Avoid counting money in the open.


Stick to well-lit and busy streets, especially at night.


Do not leave purses or bags on chairs, under tables, on the back of chairs or on restroom hooks unattended.


Never leave your luggage / baggage unattended.



On the road


Southern Africa has a very efficient road network and generally good quality roads that have well marked road signs. Speed limits, unless otherwise demarcated:


  • National & Major Roads 120 km / hour.

  • When approaching crossing, villages and towns 80 km / hour.

  • In villages, towns and cities 60 km / hour.


In South Africa, most of the National Roads (N) are also Toll Roads.


If you choose to use public or other transport, then consult the list of recommended taxi services and buses that are available from your hotel or lodge.


At any transport hub, it is recommended that you always keep your luggage where you can see it and never unattended.


Self-Drive Clients


Petrol / Diesel / Gas is available at ± ZAR 16.00 per litre.


Familiarise yourself with the rules of the road in southern Africa.


Remember that southern Africans drive on the left hand side of the road.


Keep your car doors locked at all times and windows closed, especially when driving in the cities.


Lock valuable items in the boot / trunk.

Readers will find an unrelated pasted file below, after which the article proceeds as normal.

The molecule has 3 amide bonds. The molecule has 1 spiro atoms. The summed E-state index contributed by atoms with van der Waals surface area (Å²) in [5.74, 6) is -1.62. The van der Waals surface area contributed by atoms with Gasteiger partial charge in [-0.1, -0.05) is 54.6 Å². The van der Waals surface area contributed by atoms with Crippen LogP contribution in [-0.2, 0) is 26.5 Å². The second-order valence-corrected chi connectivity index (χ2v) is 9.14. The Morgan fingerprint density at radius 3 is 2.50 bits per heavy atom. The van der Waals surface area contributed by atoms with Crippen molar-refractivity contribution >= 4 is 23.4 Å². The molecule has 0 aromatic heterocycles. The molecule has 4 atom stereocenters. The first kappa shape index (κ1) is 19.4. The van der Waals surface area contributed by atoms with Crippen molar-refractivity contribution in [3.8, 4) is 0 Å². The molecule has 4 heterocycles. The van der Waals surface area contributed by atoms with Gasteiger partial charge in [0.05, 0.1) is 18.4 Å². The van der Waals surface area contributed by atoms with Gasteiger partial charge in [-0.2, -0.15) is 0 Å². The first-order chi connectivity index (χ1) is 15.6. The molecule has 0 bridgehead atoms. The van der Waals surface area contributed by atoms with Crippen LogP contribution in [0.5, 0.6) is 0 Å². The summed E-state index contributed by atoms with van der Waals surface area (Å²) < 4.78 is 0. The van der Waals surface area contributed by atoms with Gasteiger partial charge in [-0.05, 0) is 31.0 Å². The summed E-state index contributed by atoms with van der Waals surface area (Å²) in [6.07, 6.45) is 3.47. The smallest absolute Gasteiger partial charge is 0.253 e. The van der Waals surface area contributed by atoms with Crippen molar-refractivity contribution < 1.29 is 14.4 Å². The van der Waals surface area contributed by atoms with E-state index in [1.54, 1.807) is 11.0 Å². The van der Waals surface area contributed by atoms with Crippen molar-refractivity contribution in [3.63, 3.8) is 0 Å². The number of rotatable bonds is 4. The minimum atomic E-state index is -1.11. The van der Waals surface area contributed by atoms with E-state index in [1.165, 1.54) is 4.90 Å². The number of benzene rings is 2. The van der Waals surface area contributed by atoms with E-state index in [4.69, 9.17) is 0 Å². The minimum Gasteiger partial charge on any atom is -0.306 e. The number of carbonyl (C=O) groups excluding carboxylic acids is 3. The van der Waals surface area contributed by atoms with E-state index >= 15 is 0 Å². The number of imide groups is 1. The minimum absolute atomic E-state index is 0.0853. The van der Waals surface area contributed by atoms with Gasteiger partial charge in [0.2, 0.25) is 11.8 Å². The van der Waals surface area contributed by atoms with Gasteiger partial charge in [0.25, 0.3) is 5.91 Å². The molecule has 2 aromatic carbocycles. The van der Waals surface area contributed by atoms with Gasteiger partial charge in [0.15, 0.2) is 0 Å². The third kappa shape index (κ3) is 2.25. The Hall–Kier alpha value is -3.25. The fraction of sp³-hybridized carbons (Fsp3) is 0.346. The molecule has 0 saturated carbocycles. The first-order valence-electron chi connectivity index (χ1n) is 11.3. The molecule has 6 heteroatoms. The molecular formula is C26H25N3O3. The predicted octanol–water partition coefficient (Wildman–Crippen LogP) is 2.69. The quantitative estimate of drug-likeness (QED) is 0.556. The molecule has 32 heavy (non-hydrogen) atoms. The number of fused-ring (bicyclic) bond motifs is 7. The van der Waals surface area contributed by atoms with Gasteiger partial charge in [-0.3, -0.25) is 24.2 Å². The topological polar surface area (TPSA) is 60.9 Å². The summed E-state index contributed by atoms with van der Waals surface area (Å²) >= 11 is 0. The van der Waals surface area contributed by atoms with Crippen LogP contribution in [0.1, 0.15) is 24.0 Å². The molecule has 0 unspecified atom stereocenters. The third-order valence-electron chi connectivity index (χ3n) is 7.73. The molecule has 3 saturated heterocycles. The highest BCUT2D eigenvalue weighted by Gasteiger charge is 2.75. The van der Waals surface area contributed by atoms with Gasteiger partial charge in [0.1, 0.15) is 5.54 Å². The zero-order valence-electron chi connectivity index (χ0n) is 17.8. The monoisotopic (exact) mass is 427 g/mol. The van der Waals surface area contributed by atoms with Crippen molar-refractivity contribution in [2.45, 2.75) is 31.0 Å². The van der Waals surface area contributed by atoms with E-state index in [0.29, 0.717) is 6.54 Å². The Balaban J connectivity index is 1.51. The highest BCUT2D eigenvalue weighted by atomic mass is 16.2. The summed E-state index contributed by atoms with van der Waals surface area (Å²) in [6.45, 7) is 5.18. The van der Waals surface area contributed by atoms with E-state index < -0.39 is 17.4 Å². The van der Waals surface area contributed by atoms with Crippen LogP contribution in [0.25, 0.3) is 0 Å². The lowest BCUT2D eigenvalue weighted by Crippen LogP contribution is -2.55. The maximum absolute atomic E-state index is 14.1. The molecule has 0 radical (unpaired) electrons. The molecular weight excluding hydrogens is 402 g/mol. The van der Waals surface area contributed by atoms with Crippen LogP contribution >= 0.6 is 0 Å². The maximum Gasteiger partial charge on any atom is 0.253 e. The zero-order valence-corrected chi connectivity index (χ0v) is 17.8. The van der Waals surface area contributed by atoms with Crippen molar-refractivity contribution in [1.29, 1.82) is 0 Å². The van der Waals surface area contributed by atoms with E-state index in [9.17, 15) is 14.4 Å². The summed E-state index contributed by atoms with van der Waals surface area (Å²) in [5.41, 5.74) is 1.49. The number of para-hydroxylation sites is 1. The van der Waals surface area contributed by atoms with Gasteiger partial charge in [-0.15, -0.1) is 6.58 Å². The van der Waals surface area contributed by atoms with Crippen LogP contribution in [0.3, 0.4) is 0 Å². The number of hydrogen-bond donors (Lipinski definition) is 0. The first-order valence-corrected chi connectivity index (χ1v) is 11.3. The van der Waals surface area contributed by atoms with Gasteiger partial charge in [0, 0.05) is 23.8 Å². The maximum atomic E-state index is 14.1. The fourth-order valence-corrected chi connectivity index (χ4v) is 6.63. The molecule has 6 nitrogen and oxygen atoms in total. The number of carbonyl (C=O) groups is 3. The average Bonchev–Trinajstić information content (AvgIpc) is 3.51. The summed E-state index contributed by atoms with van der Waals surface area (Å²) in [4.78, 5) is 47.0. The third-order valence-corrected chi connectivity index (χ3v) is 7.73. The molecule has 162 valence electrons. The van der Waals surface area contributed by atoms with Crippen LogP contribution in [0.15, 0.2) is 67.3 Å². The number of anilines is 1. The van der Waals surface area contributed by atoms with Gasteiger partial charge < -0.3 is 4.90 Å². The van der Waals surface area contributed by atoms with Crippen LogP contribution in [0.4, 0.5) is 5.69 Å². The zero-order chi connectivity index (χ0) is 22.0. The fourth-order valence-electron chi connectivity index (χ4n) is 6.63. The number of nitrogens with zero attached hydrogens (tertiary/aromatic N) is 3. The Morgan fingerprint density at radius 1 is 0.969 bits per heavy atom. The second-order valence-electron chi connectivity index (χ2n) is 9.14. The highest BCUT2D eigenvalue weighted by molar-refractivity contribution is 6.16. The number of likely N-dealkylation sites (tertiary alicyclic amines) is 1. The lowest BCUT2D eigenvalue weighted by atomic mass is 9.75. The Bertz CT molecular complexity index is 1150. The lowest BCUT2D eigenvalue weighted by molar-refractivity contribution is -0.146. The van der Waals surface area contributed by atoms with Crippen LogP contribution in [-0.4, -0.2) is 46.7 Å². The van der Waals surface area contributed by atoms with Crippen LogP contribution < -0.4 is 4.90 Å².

Only stop at designated viewing or picnic spots.


Do not let your car get too low on fuel / gas.


At night it is best to park in a well-lit area or hotel / lodge parking.


Never pick up strangers.


If you get lost, it is best to call our office (24 hours assistance) or go to your nearest police station, petrol / gas station or any nearby business for assistance.


If you encounter a problem on the road, use the SOS phones, which are located along all national highways. There is also excellent cell / mobile phone coverage throughout the region.


Pay special attention to speed limits, road signs and road markings.


It is an offence in any southern African country, for the driver of a vehicle to use any communication device while driving, handsfree devices are acceptable.


It is compulsory for those driving to carry an English translation of their driver’s license, if issued in a foreign language.


If you are issued with a citation for any traffic violation, you are not required to pay over any amount to the officer on duty.